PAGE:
On your side: Keren Bobker answers a reader's question - and complaint - regarding late contruction work hours in Dubai.
You can trace a UK pension — but do so via the state agency
A couple of weeks ago you answered a query about finding an old United Kingdom pension. I also have a UK pension that I have lost track of, but it is more recent than the one you were talking about, so I assume that the way of finding it would be different. I was with this company from 1980 to 1986. It was taken over after I left and it seems it has either changed its name again or is no longer in business. WS, Al Ain
Legislation changed from April 1975, making it compulsory for schemes to grant a preserved pension for those aged 26 or over and who had completed five years within the scheme. Mr S falls into this category, but had he not, then a refund of personal contributions would have been paid. He should contact Britain's Pension Tracing Service with copies of any correspondence and his National Insurance number. (The Pension Service, Whitley Road, Newcastle upon Tyne, NE98 1BA, UK.) People should contact this government body rather than companies that claim to offer a free service but will then try to push people into pension transfers, which may be inappropriate.
I have been terminated after two months' working for a company in Abu Dhabi, located in a free zone. Effectively, I have worked there on a visit visa, since it failed to arrange the residency visa promised in the contract. The dispute is now about the end of service payment. The company wants to pay me only for the days worked, so until January 17 only. I want the full payment plus benefits, as per contract, of a one-month notice period. The use of a car was promised in the contract, but that never came about. The company did not pay the fees to get me a visa. Also the value of the medical insurance that again never came, and one quarter of the value of the plane ticket that is mentioned in the contract, as well as holiday days that I was building up but did not take. My question is, what do you think is my chance to win this dispute? Should I go to court? Or was I working illegally? The status is now that they have paid me until January 17 only. JH, Abu Dhabi
I note that you were on an unlimited contract, so according to the law you could have your employment terminated at any time during the probationary period, but you and your employer both signed a contract that stated "the first six months of the initial contract constitutes a probationary period during which either party may terminate the contract by mutual consent, by giving one month's notice". This is in excess of that required by law, but the contract terms are binding. This means, therefore, that if your employment was terminated on January 17, whether they wanted you to actually carry out any work or not, they are obliged to pay you for the 30-day notice period. This is legally known as "compensation in lieu of notice" and is in accordance with Article 119. You are not entitled to any payment in respect of medical insurance, as that is a "benefit in kind" and an employer is not required to pay any monies to an employee in respect of an employment visa. Days of holiday accrue over time, so you are entitled to be paid for full days accrued and not taken, but it is unlikely you would receive payment for a flight. The legal requirement is that at the end of service, the employer is obliged to pay for a flight for an expatriate employee to their home country - one way. If an employee chooses not to leave the UAE, no payment is due. It is illegal to work without a proper residency visa, but there is a grace period of 60 days after a person has started work, which should be plenty of time for any employer to arrange the proper visas. Failing to do so can leave the employer, and in some cases the employee, liable to a fine. If you have not already done so, you should make a complaint to the Ministry of Labour. There is little or no cost for this and while cases do not move fast, the ministry is usually very helpful and cases go through to resolution. If you were to engage a lawyer and go directly to court, not only is that likely to cost you in excess of Dh10,000 (US$2,722), you would be told to approach the ministry first as there are proper procedures in place to deal with such cases.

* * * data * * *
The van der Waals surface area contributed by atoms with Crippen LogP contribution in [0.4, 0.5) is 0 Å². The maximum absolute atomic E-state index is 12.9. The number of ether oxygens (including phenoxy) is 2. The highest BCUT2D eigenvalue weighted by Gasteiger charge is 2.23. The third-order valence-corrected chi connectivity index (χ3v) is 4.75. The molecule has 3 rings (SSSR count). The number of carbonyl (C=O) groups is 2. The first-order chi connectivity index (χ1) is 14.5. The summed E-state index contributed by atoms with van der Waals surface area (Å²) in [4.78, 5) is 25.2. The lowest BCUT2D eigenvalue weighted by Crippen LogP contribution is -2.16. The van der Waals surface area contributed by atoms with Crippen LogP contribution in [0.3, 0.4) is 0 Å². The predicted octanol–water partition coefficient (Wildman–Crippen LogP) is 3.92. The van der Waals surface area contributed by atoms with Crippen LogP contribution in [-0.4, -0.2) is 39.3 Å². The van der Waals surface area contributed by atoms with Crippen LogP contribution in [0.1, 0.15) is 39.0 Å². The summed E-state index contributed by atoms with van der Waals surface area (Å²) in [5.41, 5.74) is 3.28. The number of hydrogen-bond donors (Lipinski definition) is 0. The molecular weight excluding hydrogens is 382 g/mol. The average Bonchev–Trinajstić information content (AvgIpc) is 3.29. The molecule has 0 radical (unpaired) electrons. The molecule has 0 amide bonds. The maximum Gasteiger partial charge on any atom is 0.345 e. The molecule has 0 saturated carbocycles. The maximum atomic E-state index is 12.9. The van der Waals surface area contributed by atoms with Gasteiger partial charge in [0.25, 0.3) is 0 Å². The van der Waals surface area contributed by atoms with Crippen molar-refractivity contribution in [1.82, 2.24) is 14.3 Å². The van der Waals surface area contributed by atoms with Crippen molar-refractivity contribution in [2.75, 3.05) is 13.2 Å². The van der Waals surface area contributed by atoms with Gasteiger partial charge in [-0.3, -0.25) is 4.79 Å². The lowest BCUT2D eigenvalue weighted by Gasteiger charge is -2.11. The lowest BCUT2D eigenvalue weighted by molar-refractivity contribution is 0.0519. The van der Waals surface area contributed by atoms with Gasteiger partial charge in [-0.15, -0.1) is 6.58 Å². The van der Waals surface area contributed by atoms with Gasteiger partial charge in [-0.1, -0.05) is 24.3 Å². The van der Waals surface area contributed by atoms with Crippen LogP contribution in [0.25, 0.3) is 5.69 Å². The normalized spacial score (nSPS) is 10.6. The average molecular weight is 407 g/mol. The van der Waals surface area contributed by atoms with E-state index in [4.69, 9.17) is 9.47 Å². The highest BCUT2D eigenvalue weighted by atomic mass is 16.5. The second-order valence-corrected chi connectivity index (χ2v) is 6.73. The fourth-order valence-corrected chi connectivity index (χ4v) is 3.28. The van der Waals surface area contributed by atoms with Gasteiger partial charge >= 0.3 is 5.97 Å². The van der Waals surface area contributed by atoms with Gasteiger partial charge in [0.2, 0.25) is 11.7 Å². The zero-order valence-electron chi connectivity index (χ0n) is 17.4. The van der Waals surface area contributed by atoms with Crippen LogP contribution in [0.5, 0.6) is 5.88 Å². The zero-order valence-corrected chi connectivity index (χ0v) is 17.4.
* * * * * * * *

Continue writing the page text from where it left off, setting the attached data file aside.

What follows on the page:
I live in The Marina, but there is a residential block being built very close to where I live. The building works have been going on late into the night, past 10pm on a regular basis and sometimes even past midnight. This is a major disturbance. Are they allowed to work throughout the night? NG, Dubai
I contacted Dubai Municipality for clarification and it advised that construction work is permitted between the hours of 6am and 8pm only. The exceptions are if there is concrete being poured, which is permitted 24 hours a day, or if the developer has special permission, but this is usually granted only for government projects on a deadline. I suggest you initially speak to the site foreman, pointing out the rules, but if the noise continues, then a complaint can be made to Dubai Municipality by telephoning 800 900.
Keren Bobker is an independent financial adviser with Holborn Assets in Dubai. Contact her at email@example.com